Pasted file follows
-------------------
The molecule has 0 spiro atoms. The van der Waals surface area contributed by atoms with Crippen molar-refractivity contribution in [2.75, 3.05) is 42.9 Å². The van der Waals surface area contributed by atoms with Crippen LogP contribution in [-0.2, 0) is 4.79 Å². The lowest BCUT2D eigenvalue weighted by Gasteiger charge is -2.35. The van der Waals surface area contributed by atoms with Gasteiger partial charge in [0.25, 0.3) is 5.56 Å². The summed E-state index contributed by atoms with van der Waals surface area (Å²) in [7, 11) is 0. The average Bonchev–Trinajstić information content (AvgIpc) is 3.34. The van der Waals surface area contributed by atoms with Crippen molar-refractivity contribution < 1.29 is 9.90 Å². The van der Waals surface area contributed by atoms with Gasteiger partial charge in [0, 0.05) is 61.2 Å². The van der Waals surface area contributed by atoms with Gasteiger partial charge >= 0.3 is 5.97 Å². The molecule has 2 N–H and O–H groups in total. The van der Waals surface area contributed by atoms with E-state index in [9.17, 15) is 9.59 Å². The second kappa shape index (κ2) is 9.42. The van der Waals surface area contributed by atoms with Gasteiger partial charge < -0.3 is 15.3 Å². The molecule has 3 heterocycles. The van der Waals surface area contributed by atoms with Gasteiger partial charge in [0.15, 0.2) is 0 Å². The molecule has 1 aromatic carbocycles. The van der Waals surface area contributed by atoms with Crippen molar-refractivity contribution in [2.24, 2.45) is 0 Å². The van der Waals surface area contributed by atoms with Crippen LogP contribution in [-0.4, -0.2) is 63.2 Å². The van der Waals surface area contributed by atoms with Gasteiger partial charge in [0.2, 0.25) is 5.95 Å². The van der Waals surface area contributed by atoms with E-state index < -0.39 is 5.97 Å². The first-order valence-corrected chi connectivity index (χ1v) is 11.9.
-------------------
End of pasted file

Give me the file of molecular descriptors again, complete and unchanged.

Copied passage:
The molecule has 0 spiro atoms. The van der Waals surface area contributed by atoms with Crippen molar-refractivity contribution in [2.75, 3.05) is 42.9 Å². The van der Waals surface area contributed by atoms with Crippen LogP contribution in [-0.2, 0) is 4.79 Å². The lowest BCUT2D eigenvalue weighted by Gasteiger charge is -2.35. The van der Waals surface area contributed by atoms with Gasteiger partial charge in [0.25, 0.3) is 5.56 Å². The summed E-state index contributed by atoms with van der Waals surface area (Å²) in [7, 11) is 0. The average Bonchev–Trinajstić information content (AvgIpc) is 3.34. The van der Waals surface area contributed by atoms with Crippen molar-refractivity contribution < 1.29 is 9.90 Å². The van der Waals surface area contributed by atoms with Gasteiger partial charge in [0, 0.05) is 61.2 Å². The van der Waals surface area contributed by atoms with Gasteiger partial charge >= 0.3 is 5.97 Å². The molecule has 2 N–H and O–H groups in total. The van der Waals surface area contributed by atoms with E-state index in [9.17, 15) is 9.59 Å². The second kappa shape index (κ2) is 9.42. The van der Waals surface area contributed by atoms with Gasteiger partial charge < -0.3 is 15.3 Å². The molecule has 3 heterocycles. The van der Waals surface area contributed by atoms with Gasteiger partial charge in [0.15, 0.2) is 0 Å². The molecule has 1 aromatic carbocycles. The van der Waals surface area contributed by atoms with Crippen molar-refractivity contribution in [2.24, 2.45) is 0 Å². The van der Waals surface area contributed by atoms with Crippen LogP contribution in [-0.4, -0.2) is 63.2 Å². The van der Waals surface area contributed by atoms with Gasteiger partial charge in [0.2, 0.25) is 5.95 Å². The van der Waals surface area contributed by atoms with E-state index < -0.39 is 5.97 Å². The first-order valence-corrected chi connectivity index (χ1v) is 11.9.